Is There a Role for Environmental and Metabolic Factors Predisposing to Severe COVID-19?Funding Information This work was supported by the Deutsche Forschungsgemeinschaft (DFG) (grant numbers MO 1695/5-1 and -2) and the Excellence Initiative by the German Federal State Governments (Institutional Strategy, measure “support the best”, grant number 3-2, F03661- 553-41B-1250000). Klaus-Martin Schulte is supported by the Max Lindemann Memorial Fund.
The severe acute respiratory syndrome-coronavirus-2 (SARS-CoV-2) pandemic affects people around the world. However, there have been striking differences in the number of infected individuals and deaths in different countries. Particularly, within Central Europe in countries that are similar in ethnicity, age, and medical standards and have performed similar steps of containment, such differences in mortality rates remain inexplicable. We suggest to consider and explore environmental factors to explain these intriguing variations. Countries like Northern Italy, France, Spain, and UK have suffered from 5 times more deaths from the corona virus infection than neighboring countries like Germany, Switzerland, Austria, and Denmark related to the size of their respective populations. There is a striking correlation between the level of environmental pollutants including pesticides, dioxins, and air pollution such as NO2 known to affect immune function and healthy metabolism with the rate of mortality in COVID-19 pandemic in these European countries. There is also a correlation with the use of chlorination of drinking water in these regions. In addition to the improvement of environmental protective programs, there are possibilities to lower the blood levels of these pollutants by therapeutic apheresis. Furthermore, therapeutic apheresis might be an effective method to improve metabolic inflammation, altered vascular perfusion, and neurodegeneration observed as long-term complications of COVID-19 disease.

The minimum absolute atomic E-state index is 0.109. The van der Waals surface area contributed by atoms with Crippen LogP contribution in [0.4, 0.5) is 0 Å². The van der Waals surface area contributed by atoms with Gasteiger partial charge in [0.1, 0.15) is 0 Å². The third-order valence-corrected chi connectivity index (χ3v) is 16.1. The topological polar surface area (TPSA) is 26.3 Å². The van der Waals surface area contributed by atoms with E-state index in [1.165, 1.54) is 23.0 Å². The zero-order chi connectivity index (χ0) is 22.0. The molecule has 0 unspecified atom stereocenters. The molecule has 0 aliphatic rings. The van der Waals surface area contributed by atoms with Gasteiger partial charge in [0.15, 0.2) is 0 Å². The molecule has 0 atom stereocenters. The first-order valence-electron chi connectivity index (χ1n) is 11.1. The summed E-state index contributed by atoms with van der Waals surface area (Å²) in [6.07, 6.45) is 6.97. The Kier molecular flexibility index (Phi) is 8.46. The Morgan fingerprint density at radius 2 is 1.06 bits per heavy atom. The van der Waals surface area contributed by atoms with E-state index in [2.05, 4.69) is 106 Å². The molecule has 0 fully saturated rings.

Received: 08 May 2020
Accepted: 15 May 2020
29 June 2020 (online)
© Georg Thieme Verlag KG
Stuttgart · New York
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